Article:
Doubting Thomas (Aquinas) on Private and Public Killing

 
 

There is a genuine tension, not just in Aquinas but in Church teaching more generally, between claims about the intrinsic goodness, sanctity, and inviolability of human life, and claims about political authority to kill. The second in a two-part series.

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In yesterday’s essay, I argued that life is a basic good, that it is always wrong to intend damage to that good, and that therefore capital punishment is intrinsically impermissible. In today’s essay, I return to the question of political authority. Does possession of political authority make intentional killing permissible in the context of capital punishment?

I deny, as principled abolitionists must, that political authority includes the authority to intend death. Feser and Bessette ask, “But if the state does, given the principle of proportionality, have the authority to take away an offender’s liberty and property, what non-question-begging reason is there for denying that it also has the authority to take away an offender’s life?”

To respond to this challenge, let me first situate the discussion in terms of a feature of St. Thomas’s teaching about capital punishment and killing more generally, a feature that is not of much, if any, concern to Feser and Bessette.

Aquinas on Capital Punishment

St. Thomas, following St Augustine, believed that it is always morally impermissible for a private citizen to intend the death of another human being. This verdict was universal and without exception: even in the case of unjust attack, what Aquinas believed was permissible was only the use of proportionate force to ward off the attack, and not an intention to kill the attacker.

Why did Aquinas think this? Surely his thought tracked much of the argumentation used in the case against capital punishment. Aquinas believed that human life is a basic good (ST I-II, q. 94, a. 2c), and that action contrary to that good is contrary to charity (ST II-II, q. 64, aa. 5-6). He believed as well that all human beings are persons, made in the image and likeness of God (ST I, q. 93, a. 6) and possessed a kind of dignity, a dignity similar to, though not as excellent as, the dignity of God (ST I, q. 29, a. 3.). Such considerations generate a strong immunity from intended harm. No intentional killing of human beings is thus the default position that Aquinas starts from.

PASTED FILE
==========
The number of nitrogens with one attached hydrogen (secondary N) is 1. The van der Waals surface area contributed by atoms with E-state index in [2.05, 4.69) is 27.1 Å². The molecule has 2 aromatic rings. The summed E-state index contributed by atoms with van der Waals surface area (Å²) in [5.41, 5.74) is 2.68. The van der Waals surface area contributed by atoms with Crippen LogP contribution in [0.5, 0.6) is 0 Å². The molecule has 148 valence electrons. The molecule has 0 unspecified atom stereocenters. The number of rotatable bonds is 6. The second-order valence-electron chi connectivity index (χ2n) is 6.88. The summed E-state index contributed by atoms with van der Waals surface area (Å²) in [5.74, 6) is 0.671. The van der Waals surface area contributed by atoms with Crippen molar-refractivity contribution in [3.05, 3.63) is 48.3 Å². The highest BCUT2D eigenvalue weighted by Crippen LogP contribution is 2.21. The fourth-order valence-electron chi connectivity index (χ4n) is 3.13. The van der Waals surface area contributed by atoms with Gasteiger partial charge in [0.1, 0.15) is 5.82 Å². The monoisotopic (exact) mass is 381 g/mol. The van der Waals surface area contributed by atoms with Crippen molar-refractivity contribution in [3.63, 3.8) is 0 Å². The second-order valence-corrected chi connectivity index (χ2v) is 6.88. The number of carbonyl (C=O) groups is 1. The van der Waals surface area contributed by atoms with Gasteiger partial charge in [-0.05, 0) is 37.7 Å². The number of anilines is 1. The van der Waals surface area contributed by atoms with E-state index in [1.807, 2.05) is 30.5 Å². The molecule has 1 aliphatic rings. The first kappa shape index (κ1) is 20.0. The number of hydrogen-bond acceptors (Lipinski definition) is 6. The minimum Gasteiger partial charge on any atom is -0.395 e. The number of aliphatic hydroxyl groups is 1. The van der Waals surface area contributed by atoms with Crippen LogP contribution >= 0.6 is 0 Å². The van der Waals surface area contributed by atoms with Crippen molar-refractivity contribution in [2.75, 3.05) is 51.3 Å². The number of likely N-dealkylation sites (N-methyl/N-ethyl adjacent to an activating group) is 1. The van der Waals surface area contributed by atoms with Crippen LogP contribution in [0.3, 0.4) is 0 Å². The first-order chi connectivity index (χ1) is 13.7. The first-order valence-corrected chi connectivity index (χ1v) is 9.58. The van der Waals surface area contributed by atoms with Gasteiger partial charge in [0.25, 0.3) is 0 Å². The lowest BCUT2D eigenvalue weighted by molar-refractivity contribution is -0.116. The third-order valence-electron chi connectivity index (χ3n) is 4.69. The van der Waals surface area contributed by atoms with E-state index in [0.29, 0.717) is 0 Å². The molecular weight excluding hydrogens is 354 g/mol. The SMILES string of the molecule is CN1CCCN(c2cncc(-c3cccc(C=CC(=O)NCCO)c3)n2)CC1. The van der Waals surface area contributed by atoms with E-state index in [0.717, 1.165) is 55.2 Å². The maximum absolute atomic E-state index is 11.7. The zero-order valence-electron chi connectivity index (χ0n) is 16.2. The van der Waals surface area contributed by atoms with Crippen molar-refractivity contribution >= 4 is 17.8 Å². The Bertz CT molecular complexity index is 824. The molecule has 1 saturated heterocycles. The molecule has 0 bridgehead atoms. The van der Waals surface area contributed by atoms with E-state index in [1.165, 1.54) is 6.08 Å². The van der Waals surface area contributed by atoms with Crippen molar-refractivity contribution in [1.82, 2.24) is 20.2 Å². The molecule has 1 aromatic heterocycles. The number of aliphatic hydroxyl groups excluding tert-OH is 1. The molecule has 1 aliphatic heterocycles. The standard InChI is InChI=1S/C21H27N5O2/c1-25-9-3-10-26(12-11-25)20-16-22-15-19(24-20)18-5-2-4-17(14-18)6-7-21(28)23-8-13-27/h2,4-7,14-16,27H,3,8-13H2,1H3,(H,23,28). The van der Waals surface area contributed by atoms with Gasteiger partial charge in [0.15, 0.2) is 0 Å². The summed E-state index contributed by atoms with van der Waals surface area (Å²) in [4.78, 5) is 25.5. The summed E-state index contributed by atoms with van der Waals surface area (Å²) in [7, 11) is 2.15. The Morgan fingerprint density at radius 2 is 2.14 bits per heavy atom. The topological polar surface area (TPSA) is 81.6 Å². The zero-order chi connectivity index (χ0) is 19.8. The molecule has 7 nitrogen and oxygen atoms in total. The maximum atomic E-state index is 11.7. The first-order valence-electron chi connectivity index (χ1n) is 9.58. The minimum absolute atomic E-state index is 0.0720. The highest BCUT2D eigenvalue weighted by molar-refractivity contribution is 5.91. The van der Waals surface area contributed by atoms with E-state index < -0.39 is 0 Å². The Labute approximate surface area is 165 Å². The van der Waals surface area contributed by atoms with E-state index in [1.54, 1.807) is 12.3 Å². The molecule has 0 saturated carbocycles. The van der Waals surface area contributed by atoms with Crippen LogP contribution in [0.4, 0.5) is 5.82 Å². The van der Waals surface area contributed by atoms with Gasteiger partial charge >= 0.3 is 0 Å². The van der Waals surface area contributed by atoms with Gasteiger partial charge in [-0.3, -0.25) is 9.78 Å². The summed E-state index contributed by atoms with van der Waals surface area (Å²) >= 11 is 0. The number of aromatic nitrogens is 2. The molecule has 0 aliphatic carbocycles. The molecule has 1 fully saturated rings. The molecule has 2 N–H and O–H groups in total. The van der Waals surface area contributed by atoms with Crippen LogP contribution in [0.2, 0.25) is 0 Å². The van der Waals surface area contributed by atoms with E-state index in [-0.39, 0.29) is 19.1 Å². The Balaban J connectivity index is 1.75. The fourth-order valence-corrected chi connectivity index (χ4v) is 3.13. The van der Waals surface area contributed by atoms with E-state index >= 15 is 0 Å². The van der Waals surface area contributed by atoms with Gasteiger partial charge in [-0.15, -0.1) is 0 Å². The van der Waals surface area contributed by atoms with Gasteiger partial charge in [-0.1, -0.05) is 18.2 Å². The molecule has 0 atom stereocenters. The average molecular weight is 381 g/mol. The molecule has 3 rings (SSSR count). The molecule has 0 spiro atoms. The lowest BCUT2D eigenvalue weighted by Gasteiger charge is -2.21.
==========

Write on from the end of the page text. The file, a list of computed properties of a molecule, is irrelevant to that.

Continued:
But Aquinas, for various reasons, including of course Scriptural reasons, carved out a clear exception to the default position against intentional killing when it came to those with public authority for the common good. I have argued before at Public Discourse that his arguments for that exception are exceptionally poor: his claim that in sinning a sinner reduces himself to the status of a beast and loses his dignity is false, for the sinner’s dignity is consequent upon his nature, which does not change when he sins. And his claim that citizens are related to the polity like parts of an organism to the whole, and thus may be excised for the good of the whole, is also false: the state exists for persons, and not persons for the state. Moreover, Brugger has shown that the Scriptural warrant for thinking public authorities should be granted the exception is not as strong as St. Thomas thought.

But I am here concerned with the reductio offered by Feser and Bessette: if public authority is lacking for capital punishment, then why not for confiscation of property and reduction of liberty? Implicit in the argument is the suggestion that Aquinas is the coherent one on this topic, and not me, since Aquinas allows all three forms of taking: life, liberty, and property, whereas I allow two but not the third.

But public authority can justly limit property and liberty because both liberty and property are merely instrumental goods. Unlike human life, neither is a constitutive aspect of human well-being, though each is, of course, of great instrumental value in human life. And there can be no universal prohibition on private persons’ treatment of instrumental goods, for the basic goods of persons take precedence over the value of merely instrumental goods in cases of genuine conflict (as, for example, when a person will starve if she does not steal).

As a result, it is important to see that on the taking of property, Aquinas clearly begins from a different starting point than he does on the taking of life. Intentional taking of property is not forbidden to private persons. Rather, when persons are in great need, “then it is lawful for a man to succor his own need by means of another’s property.” So to allow public authority to confiscate property as punishment does not require an exception to a norm that applies absolutely to those without such authority.

The same is true with respect to the exercise of liberty. Aquinas believes that private citizens may constrain or restrict the liberty of others. Aquinas’s treatment of slavery perhaps does not show that he accepts it as morally permissible, though, as John Finnis says, he “disconcertingly” passed up opportunities to condemn it. But Aquinas does believe that a form of servitude similar to serfdom is morally permissible and that private persons may sell themselves into such servitude. And he recognizes also the “quasi servitus of those who, in utmost freedom, have made religious vows or exchanged the promises of marriage, thereby giving up their libertas faciendi quodlibet, their freedom to do what they will.”